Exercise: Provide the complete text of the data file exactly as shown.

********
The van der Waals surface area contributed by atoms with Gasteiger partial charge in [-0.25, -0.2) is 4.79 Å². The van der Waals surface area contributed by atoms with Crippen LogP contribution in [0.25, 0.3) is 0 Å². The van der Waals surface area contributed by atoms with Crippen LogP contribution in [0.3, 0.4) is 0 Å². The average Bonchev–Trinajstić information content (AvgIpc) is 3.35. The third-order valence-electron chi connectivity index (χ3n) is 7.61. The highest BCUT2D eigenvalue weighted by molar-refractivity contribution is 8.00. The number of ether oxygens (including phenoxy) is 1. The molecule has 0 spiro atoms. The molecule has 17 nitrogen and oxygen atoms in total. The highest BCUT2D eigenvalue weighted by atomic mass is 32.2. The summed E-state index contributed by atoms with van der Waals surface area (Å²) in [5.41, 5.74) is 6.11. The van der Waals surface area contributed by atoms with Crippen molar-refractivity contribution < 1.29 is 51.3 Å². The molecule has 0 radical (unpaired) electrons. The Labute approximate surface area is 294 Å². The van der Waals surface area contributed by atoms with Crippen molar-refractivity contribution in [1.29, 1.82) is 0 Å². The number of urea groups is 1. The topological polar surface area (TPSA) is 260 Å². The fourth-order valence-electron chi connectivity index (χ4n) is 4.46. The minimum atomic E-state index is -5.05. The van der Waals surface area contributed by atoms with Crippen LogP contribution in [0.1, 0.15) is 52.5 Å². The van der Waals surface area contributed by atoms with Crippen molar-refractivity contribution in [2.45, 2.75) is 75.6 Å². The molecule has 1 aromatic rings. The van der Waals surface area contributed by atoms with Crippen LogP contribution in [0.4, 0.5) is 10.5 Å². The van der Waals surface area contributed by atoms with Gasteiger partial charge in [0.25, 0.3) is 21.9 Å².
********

The van der Waals surface area contributed by atoms with Gasteiger partial charge in [-0.25, -0.2) is 4.79 Å². The van der Waals surface area contributed by atoms with Crippen LogP contribution in [0.25, 0.3) is 0 Å². The van der Waals surface area contributed by atoms with Crippen LogP contribution in [0.3, 0.4) is 0 Å². The average Bonchev–Trinajstić information content (AvgIpc) is 3.35. The third-order valence-electron chi connectivity index (χ3n) is 7.61. The highest BCUT2D eigenvalue weighted by molar-refractivity contribution is 8.00. The number of ether oxygens (including phenoxy) is 1. The molecule has 0 spiro atoms. The molecule has 17 nitrogen and oxygen atoms in total. The highest BCUT2D eigenvalue weighted by atomic mass is 32.2. The summed E-state index contributed by atoms with van der Waals surface area (Å²) in [5.41, 5.74) is 6.11. The van der Waals surface area contributed by atoms with Crippen molar-refractivity contribution < 1.29 is 51.3 Å². The molecule has 0 radical (unpaired) electrons. The Labute approximate surface area is 294 Å². The van der Waals surface area contributed by atoms with Crippen molar-refractivity contribution in [1.29, 1.82) is 0 Å². The number of urea groups is 1. The topological polar surface area (TPSA) is 260 Å². The fourth-order valence-electron chi connectivity index (χ4n) is 4.46. The minimum atomic E-state index is -5.05. The van der Waals surface area contributed by atoms with Crippen LogP contribution in [0.1, 0.15) is 52.5 Å². The van der Waals surface area contributed by atoms with Crippen molar-refractivity contribution in [2.45, 2.75) is 75.6 Å². The molecule has 1 aromatic rings. The van der Waals surface area contributed by atoms with Crippen LogP contribution in [0.4, 0.5) is 10.5 Å². The van der Waals surface area contributed by atoms with Gasteiger partial charge in [0.25, 0.3) is 21.9 Å².